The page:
Weekly Volcano Blogs: Walkie Talkie Blog

June 15, 2011 at 11:31am

FIRST PEEK: "In the Spirit: Contemporary Northwest Native Arts" at the Washington State History Museum

PRIZE CONTENDER: "Peeling the Apple" by Charles Bloomfield / courtesy photo

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For the sixth year in a row, the Washington State History Museum has selected a juried exhibit of contemporary Native American art for display in one of its featured galleries. This year's exhibit is called In the Spirit: Contemporary Northwest Native Arts. I was allowed to browse the exhibit two days before its June 16 opening, on a walkthrough guided by curator Lynette Miller. "How diverse it is," Miller remarks, admiring the collection. These artists "are doing all kinds of things. Some people have gone to art school; they've done years of study. Some people are more self-taught and intuitive." As for the content,  Miller describes it as, "very traditional, very non-traditional."

She's right. An almost iconic image of a bird of prey ("Night Hawk," by Jennifer Johns) hangs side by side with a Kaila Farrell-Smith triptych as hip as anything in MoMA.

Despite variation in training levels, the work is impressive and evocative throughout. Indeed, it was vetted by critical eyes. "(The artists) submit (to) a jury of three people," Miller says. "We at the Historical Society are partners with the Longhouse Educational and Cultural Center at Evergreen State College for this event. There's a juror that represents the Historical Society, and another who represents Longhouse...Then there's a third juror, and the last few years, we had the person who won the Best in Show prize the year before be that juror."

It seems a daunting job. "We get a big mix of things every year," she agrees, having been one of those jurors herself in past years. "The jurors also select those artists who will win the awards, which are cash prizes." There are six prizes in total, plus a People's Choice award. Visitors to the exhibit "vote all during the run of the show."

As we stroll past two- and three-dimensional pieces, Miller notes, "There's some with a fair amount of political content, that deals with Native issues." As one might expect, two of those issues are ecology and resistance to assimilation. Miller indicates an Erin Genia clock sculpture called Blood Quantum Countdown. "To be officially an American Indian," Miller says, "you have to have a certain level of ‘blood quantum' from your parents...You can be registered in a tribe if you have some levels, but less than 1/32nd usually isn't enough." Such quantification became politically loaded as the Federal government decided the best thing for indigenous culture was to "help" it to be more European.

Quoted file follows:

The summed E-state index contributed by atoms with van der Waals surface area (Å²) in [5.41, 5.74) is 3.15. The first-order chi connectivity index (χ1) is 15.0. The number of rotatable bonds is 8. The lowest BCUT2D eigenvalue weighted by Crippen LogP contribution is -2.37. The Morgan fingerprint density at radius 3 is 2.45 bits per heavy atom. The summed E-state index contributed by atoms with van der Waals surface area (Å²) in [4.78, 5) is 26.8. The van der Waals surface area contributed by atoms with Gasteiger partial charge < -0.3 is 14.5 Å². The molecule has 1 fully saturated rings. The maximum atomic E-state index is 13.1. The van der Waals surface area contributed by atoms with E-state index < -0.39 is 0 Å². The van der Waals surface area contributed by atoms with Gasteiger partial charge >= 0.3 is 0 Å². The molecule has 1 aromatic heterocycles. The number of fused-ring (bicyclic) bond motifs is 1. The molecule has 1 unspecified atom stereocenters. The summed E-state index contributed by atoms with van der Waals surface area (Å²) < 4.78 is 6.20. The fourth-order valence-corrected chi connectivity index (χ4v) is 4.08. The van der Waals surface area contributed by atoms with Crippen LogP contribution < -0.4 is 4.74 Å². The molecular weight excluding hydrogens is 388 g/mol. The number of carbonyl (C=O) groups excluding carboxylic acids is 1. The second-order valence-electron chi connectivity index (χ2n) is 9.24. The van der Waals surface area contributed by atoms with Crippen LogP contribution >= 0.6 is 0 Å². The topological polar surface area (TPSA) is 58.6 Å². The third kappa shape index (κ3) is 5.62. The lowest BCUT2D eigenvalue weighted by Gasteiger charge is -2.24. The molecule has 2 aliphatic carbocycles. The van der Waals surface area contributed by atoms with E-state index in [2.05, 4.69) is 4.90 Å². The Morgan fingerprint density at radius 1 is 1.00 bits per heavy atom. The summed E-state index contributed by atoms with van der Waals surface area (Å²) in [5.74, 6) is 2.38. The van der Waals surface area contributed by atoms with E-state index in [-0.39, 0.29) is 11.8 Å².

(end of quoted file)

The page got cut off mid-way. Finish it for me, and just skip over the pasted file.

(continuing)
"There's this discussion of whether (blood quantum) establishes credentials," Miller says. We're looking at the piece shown above, Peeling the Apple by Charles Bloomfield, in which the feet and hands of a white mannequin have been dipped in red paint. It's thought-provoking work; to the untrained eye, it seems one of several likely prize contenders. "There is a jury winner," Miller says, but declines to reveal that winner. "It'll be announced on opening night."

The show includes a festival Aug. 6, from 10 a.m. to 7 p.m., with performances by Native American singers and dance troupes. It's a welcome opportunity to view our region through its original cultural window.

[Washington State History Museum, In the Spirit, June 16 through August 28, free to members, $6-$8 otherwise, 1911 Pacific Ave., Tacoma, 253.798.5925]

Filed under: Arts, All ages, Tacoma,
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